• Call, the number of times each query stage was executed;
  • Items, the number of temporary result rows for a given stage;
  • Runtime, the total time spent in the stage.

The Query Profiler can be used in the shell via db._profileQuery( ) or by clicking on the Profile button within the Query tab of the WebUI.

Learn more about query optimization and the profiler with the AQL Query Profiler tutorial.

In contrast to the “Explain” command, the “Profiler” executes a query and shows the actual time spend on each step of your AQL query. We hope this further helps to simplify query optimization.

Query Profiler Output (Console)

ArangoDB Query Profiler Output (Console)

Query Profiler Output (WebUI)

ArangoDB Query Profiler Output (WebUI)

New Streaming Cursors in ArangoDB

Over the past few months, we received many requests to find a way to achieve much faster response times to queries which return many results. In response to these requests, we added Streaming Cursors to ArangoDB.

With a cursor set to stream, you can now grab results as they are calculated on the server; you don’t have to wait for the query to be fully executed and thereby display results to a user much faster. Furthermore, it is possible to query results that are larger than the memory of a single coordinator with a streaming cursor. We hope these make a users’ life easier.

Cluster Experience Improvements

Over the past couple of years we improved and enriched the ArangoDB cluster capabilities. Although we’re aware that it will never be perfect, it doesn’t keep us from making improvements with each release. If you’re using ArangoDB in a cluster and upgrade to version 3.4, you will benefit from our engineer’s hard work.

Improvements have been implemented across the feature spectrum—not only to prevent unwanted behavior, but also for a much faster cluster startup, faster synchronization and faster query execution. Internal protocols and request handling has been intensively overhauled: Distributed Collect is just one example of cluster-wide query execution improvements.

For Version 3.4, we have overhauled the internal workings of the cluster for maintenance, failover and collection management. This has resulted in improved stability in edge cases as well as faster operation. The following video illustrates this by showing the creation of 20 replicated collections in both 3.3 and 3.4 side by side:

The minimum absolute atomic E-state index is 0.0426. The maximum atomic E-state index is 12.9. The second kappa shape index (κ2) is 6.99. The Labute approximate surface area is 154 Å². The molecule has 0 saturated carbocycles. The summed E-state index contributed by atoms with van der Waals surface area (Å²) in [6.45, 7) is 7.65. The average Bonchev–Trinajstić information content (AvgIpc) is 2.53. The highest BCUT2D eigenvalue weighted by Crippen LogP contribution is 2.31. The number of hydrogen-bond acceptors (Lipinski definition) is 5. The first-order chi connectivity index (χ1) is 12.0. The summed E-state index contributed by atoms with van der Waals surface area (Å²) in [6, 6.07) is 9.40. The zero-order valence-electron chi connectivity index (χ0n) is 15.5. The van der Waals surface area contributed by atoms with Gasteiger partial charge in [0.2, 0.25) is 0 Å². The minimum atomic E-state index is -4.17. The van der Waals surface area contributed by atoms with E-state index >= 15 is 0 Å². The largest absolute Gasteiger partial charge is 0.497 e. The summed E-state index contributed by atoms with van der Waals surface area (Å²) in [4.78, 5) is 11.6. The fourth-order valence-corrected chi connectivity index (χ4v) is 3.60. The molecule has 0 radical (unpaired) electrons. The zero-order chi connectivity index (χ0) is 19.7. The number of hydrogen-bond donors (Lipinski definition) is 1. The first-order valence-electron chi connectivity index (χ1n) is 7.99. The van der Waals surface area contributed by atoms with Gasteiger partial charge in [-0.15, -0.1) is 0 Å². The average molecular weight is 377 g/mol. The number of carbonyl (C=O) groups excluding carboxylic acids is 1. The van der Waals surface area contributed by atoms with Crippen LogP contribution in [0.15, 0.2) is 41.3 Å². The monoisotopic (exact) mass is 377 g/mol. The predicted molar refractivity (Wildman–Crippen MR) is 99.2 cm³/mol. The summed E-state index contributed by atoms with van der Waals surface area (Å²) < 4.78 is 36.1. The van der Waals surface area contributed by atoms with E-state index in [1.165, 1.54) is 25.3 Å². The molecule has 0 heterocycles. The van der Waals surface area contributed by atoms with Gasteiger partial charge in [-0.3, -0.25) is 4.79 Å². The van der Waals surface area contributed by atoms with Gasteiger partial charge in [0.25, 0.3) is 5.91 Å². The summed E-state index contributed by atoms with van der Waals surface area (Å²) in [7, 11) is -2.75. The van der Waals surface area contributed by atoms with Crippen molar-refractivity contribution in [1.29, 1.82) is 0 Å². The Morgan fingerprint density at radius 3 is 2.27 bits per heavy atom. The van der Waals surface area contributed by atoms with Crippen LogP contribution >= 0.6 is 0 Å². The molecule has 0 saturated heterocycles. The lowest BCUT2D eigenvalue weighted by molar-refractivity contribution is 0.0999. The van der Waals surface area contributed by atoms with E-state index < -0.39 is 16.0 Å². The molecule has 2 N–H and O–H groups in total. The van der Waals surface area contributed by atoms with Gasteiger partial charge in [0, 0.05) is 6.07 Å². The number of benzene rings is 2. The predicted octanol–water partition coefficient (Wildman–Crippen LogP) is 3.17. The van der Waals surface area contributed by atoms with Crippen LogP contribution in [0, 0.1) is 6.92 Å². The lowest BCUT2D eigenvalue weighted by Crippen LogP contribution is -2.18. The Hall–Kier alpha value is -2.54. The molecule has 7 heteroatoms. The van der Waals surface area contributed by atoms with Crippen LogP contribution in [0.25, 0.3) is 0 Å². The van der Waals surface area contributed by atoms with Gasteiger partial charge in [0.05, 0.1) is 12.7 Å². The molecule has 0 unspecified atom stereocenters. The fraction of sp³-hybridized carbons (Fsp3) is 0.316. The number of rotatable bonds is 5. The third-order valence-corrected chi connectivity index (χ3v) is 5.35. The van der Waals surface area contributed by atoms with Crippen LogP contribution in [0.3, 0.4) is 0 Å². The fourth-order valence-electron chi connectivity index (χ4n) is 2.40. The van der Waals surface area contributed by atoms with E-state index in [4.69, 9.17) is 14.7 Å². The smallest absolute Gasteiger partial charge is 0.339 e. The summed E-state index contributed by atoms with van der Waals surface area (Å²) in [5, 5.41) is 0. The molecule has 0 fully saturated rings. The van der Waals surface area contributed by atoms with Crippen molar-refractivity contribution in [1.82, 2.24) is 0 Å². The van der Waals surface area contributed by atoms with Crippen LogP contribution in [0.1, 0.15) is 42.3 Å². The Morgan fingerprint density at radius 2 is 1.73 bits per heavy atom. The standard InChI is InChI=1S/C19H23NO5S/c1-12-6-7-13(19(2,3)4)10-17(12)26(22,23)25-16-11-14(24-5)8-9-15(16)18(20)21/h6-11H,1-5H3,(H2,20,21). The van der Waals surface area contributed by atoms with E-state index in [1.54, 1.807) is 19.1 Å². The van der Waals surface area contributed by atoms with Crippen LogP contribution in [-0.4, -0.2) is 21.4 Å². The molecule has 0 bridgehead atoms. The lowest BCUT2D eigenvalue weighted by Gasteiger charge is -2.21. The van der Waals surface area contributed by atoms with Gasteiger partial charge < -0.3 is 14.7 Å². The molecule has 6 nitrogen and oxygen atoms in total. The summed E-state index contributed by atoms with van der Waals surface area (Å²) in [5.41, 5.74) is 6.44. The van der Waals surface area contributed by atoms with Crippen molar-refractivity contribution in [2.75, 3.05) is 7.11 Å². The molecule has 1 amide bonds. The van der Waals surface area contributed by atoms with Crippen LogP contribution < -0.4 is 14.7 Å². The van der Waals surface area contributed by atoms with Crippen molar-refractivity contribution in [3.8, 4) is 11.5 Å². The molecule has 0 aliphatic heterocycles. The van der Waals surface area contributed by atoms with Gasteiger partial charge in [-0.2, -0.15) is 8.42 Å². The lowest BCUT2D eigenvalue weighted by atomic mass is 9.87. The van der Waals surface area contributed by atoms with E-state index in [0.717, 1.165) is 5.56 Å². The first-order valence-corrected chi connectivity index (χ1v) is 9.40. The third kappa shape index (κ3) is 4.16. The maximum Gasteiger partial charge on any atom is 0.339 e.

This higher performance will be noticeable for various day-to-day operations like shards getting in sync or being moved.

Additionally, with the recently released ArangoDB Kubernetes operator, deploying an ArangoDB cluster in k8s is as easy as issuing the command kubectl apply -f cluster.yaml with a 7 line YAML file, all the rest is done by Kubernetes and our operator automatically. Upgrading a complete deployment without any service interruption is done by nothing but editing the Docker image name in a YAML file. Read more about the ArangoDB Kubernetes Operator or go through this quick tutorial to get started.

RocksDB ON

The Default Storage Engine is now RocksDB

New installations of ArangoDB, starting with 3.4 will have RocksDB as the default storage engine. If you upgrade from a previous version, though, the default storage engine will be the one you set previously.

We have put plenty of work into optimizing our RocksDB integration, making it faster and extending the configuration possibilities. Below is a brief list of the most important changes:

  • Optimized Binary Storage Format
    The new format is optimized for RocksDB and can be utilized with new installations. A key benefit of the new format is greatly improved insertion performance.
  • Optional Caching
    Users can now specify a new per-collection property, cacheEnabled to define documents and primary index values to be cached in memory. This leads to significant performance improvements for multiple cases, especially for point-lookups
  • Reduced Replication Catch-Up time
    Much was optimized for a better replication experience for auto-failover, cluster and DC2DC settings.

Many more optimizations have been put in making our RocksDB integration worthy of being the default storage engine. We think you will be pleased by them.

In summary, ArangoDB 3.4 provides more than forty optimizations and improvements. We hope that everyone will benefit from the new release. Enjoy and please let us know your thoughts.

Download ArangoDB 3.4 Community or Enterprise Edition and try out the new features.

Frank Celler

Frank Celler

Frank is both entrepreneur and backend developer, developing mostly memory databases for two decades. He is the CTO and co-founder of ArangoDB. Try to challenge Frank asking him questions on C, C++ and MRuby. Besides Frank organizes Cologne’s NoSQL group & is an active member of NoSQL community.